The Central Regional Hospital has described as a worrying trend, the situation where many people are brought in dead (b.i.d), unfairly raising the mortality rate of the Hospital and called on health facilities to refer cases beyond them timely to save lives.
Dr. Daniel Asare, the Medical Director in charge of the Hospital, said last year 80 ‘b.i.ds’ were recorded at the hospital and that this was not the best because “we are to treat the sick and not to resurrect the dead”.
He said this when the Central Regional Minister, Mr. Samuel Sarpong, visited the Hospital on Wednesday.
Dr Asare said the Hospital, which is a referral point, had strategized to improve upon its services to ensure quality care for its patients.
Consequently an electronic filing of patients records had been put in place where files are retrieved within ten minutes instead of the usual two hours when it was done manually, reducing the waiting period of seeing the doctor at the Out Patient Department (OPD) from six to three hours.
He said the Hospital was planning to retain all the 42 newly trained medical doctors who will pass out next weekt from the University Of Cape Coast School Of Medical Sciences for at least one year to help address the shortage of doctors at the Hospital.
It had therefore appealed to the Regional Administration and the Cape Coast Metropolitan Assembly to as a matter of urgency work to halt activities of encroachers who are fast developing the Hospital land meant for expansion, despite several warnings to restrain them.
He explained that since the Hospital had been upgraded into a teaching hospital it was imperative that its facilities are expanded to meet the standard requirement of possibly a 1,000 bed hospital in the near future.
But the situation looked bleak as the Minister and his entourage toured the Hospital and realized that developers had taken over and building at a fast rate and warned those on site to stop work or have their structures demolished after completion.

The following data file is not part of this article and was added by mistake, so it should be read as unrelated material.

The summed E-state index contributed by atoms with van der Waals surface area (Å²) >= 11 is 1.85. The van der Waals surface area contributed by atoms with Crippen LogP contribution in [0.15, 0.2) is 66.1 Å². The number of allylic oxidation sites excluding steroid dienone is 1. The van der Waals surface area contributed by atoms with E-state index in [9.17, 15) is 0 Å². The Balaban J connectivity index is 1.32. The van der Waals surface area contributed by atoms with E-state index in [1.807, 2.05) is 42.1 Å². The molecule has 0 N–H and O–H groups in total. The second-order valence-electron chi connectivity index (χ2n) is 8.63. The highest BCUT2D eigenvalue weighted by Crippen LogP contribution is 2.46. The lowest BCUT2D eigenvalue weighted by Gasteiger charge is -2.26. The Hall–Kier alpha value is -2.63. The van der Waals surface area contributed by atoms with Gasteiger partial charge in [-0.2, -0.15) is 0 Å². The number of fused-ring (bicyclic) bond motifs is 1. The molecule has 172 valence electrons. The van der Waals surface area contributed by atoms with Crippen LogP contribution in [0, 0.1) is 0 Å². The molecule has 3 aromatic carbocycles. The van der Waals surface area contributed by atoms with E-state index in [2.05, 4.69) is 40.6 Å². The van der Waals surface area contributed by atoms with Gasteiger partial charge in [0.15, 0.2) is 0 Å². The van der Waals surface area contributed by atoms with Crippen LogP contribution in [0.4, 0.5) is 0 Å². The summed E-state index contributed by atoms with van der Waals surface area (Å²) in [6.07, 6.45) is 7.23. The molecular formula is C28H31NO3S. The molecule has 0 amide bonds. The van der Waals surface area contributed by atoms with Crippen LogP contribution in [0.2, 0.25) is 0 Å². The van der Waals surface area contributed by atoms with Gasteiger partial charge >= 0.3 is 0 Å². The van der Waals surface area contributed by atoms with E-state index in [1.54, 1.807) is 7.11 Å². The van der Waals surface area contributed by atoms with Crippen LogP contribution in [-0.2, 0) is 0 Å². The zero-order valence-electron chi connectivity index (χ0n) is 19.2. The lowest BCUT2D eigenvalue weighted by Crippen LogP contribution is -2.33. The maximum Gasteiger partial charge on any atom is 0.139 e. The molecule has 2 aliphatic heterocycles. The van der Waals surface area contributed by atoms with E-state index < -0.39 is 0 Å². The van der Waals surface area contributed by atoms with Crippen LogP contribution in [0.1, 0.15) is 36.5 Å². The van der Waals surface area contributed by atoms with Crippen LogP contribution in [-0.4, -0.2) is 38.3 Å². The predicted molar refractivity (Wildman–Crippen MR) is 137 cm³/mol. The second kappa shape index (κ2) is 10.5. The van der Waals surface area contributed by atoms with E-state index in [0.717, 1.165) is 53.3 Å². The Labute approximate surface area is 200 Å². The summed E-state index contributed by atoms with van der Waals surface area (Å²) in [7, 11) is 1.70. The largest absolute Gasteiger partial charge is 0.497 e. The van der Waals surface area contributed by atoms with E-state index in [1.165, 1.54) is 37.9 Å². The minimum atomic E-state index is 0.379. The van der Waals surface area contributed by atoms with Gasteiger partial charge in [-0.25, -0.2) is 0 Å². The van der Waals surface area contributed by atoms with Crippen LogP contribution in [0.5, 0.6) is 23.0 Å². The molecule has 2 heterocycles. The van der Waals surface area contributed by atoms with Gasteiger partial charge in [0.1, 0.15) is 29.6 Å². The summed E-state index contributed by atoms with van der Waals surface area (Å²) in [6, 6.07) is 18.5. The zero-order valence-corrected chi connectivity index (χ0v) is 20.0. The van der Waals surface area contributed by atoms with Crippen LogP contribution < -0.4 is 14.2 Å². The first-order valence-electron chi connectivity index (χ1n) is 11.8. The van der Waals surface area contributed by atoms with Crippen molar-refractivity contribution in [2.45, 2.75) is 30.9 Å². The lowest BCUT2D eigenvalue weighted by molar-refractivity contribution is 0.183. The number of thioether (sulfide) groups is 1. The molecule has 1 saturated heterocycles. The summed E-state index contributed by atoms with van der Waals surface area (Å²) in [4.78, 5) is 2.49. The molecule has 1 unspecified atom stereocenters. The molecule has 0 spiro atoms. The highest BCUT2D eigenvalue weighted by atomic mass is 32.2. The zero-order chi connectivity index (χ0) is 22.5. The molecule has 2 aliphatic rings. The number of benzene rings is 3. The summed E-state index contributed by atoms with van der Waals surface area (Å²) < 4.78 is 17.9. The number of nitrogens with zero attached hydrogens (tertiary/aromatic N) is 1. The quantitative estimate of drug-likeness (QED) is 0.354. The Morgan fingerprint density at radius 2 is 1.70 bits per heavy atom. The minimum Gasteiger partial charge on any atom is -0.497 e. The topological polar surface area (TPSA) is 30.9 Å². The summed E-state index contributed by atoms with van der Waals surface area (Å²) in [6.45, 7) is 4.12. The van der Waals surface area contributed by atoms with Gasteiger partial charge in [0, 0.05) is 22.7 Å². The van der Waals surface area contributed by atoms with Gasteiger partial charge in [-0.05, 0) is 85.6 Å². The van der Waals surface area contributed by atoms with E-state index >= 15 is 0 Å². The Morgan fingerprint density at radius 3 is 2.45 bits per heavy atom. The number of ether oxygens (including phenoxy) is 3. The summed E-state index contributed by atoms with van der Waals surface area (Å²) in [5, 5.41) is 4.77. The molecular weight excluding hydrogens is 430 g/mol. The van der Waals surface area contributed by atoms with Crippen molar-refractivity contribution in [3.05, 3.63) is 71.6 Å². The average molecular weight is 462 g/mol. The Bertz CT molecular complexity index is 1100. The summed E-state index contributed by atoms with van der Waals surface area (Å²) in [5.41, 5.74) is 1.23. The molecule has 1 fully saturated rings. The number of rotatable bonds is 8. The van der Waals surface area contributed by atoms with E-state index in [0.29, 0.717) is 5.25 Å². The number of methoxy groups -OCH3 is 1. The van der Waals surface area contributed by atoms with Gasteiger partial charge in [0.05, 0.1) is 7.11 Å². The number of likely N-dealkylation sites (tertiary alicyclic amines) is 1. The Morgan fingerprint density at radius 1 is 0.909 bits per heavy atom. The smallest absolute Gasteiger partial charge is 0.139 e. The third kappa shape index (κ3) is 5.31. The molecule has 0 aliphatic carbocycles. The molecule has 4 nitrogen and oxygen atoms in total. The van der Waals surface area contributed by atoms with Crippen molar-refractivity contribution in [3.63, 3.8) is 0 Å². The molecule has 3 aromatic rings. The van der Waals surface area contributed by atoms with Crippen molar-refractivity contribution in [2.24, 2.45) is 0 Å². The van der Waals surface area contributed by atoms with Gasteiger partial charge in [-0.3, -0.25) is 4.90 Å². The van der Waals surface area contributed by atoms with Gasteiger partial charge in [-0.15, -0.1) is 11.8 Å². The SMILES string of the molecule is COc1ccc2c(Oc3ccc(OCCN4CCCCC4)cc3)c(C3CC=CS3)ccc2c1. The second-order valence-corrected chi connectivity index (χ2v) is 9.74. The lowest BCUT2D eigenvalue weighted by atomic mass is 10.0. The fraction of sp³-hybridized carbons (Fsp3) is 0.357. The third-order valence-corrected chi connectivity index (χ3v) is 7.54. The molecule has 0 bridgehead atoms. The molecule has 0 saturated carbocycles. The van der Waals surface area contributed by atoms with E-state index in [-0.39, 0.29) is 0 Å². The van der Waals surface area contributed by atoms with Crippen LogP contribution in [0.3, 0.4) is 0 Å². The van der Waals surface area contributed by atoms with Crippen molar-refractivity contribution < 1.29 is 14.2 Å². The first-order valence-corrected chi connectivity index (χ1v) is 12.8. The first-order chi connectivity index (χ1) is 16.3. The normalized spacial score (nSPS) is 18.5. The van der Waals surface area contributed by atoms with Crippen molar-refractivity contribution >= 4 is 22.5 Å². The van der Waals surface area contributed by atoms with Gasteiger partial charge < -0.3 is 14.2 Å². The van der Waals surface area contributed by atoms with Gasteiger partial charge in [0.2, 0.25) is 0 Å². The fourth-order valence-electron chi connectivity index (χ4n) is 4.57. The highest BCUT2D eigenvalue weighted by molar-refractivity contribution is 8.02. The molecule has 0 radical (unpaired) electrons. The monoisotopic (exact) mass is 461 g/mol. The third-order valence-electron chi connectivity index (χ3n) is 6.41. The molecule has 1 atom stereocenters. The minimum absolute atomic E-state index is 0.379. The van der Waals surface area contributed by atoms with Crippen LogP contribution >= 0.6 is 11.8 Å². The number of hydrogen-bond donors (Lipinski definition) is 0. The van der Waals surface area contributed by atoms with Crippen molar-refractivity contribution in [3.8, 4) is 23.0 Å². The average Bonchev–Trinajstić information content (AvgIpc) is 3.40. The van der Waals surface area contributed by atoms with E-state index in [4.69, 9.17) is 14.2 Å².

Dr Asare called for more houses to be constructed for nurses, doctors and other paramedical staff soonest, whilst its existing aging and dilapidated infrastructure renovated and improved upon for efficient delivery of health care services.
Currently, it has 360 beds which is envisaged to be increased to 400 by the end of the year and is expected to achieve its strategic vision of developing into a Centre of excellence by 2020.
The Hospital is the only public health facility with a total nursing care in the country, meaning patients on admission are given 100 percent care by nurses and not their relatives whilst it also runs 24-hour services.
“We need to rehabilitate and expand some departments and units and double the number of staff like nurses, doctors, midwives, currently woefully inadequate for a Teaching Hospital,” he said and appealed to the Government to assist the hospital with funding to enable it to undergo full transformation.
He enumerated other challenges of the Hospital to include maternal mortality, early teen pregnancy, inadequate financial support from Central Government and shortage of staff.
Dr Asare appealed for the road to a new hostel built about five years ago in the Hospital for the students of the Cape Coast Midwifery and Nursing Training School to be constructed whilst the hostel is furnished and water supply extended to it to enable the school house its first years there.
Mr. Sarpong for his part, commended the staff for its rapid response to emergency cases and appealed to the authorities to pay serious attention to complaints, which he said are useful guides to help the Hospital to correct its mistakes.
He said the road to the hostel had been awarded on contract whilst a borehole will soon be sunk. GNA